(CNN) - It is a stressful time of year for high school seniors - college application time. One of things that should make applying easier is doing the opposite.
The so-called "Common App," used by hundreds of universities, is now online-only, and rife with technical glitches.
And the deadline is fast approaching.
For this year's crop of college seniors, there's even more delays than usual. A website designed to make the whole process easier is plagued by glitches like login errors, lagging credit card payments and delayed applications.
The Common Application was designed to let students apply to multiple schools by filling out a single application. This year, the Common App retired its paper version and went exclusively online. And that's when the problems began.
Just ask Daniel Wolfe, who was visiting catholic university in Washington.
"It can be a little stressful knowing that they're having technical problems," he said.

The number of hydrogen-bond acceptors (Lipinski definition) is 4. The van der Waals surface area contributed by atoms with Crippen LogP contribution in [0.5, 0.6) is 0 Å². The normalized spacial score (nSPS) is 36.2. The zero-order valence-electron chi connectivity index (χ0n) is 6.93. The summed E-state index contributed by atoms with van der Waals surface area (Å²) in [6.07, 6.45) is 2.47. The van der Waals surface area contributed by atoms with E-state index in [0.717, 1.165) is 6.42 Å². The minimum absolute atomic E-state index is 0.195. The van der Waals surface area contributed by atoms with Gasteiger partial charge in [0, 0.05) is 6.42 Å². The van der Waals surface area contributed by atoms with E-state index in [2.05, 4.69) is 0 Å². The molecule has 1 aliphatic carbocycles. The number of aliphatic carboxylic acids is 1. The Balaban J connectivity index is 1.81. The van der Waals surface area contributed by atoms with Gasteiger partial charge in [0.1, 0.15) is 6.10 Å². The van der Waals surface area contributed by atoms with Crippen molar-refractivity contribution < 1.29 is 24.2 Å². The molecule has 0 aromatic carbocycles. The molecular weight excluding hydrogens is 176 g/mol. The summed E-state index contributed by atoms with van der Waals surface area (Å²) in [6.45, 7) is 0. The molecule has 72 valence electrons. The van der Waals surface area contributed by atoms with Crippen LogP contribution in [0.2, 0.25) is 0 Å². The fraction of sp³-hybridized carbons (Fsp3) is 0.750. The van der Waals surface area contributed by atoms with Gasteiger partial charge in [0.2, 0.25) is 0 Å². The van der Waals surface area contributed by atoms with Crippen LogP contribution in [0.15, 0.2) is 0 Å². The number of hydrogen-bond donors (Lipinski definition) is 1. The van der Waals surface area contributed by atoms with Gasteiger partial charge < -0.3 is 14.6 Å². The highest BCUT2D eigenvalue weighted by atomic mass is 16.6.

And Wolfe is not alone.
Common App estimates that this year about 800,000 students will submit millions of applications to more than 500 schools, from Alaska Pacific University to the University of North Carolina at Chapel Hill and even Harvard. Common App was supposed to make an already stressful college application process less frantic.
"The kids who are applying want to make sure their applications get in on a timely manner and look good. And so far they're having problems with that and it's stressing them out," Nancy Griesemer, a college admissions consultant said.
One part of Common App that is working well is their Facebook page. Here students and parents are venting their frustration.
Common App did not respond to multiple interview requests, but in a statement to CNN, they said, "As we approach the busy deadline season, we are fully committed to ensuring complete and timely review of applications for all common application members."
But at Catholic University, they've gone old school, retreating to the basement to scan hundreds of applications into their system.
"Universities around the country rely on the common app so we're on their side we need them to fix this," Dean of Admissions Christine Mica said.
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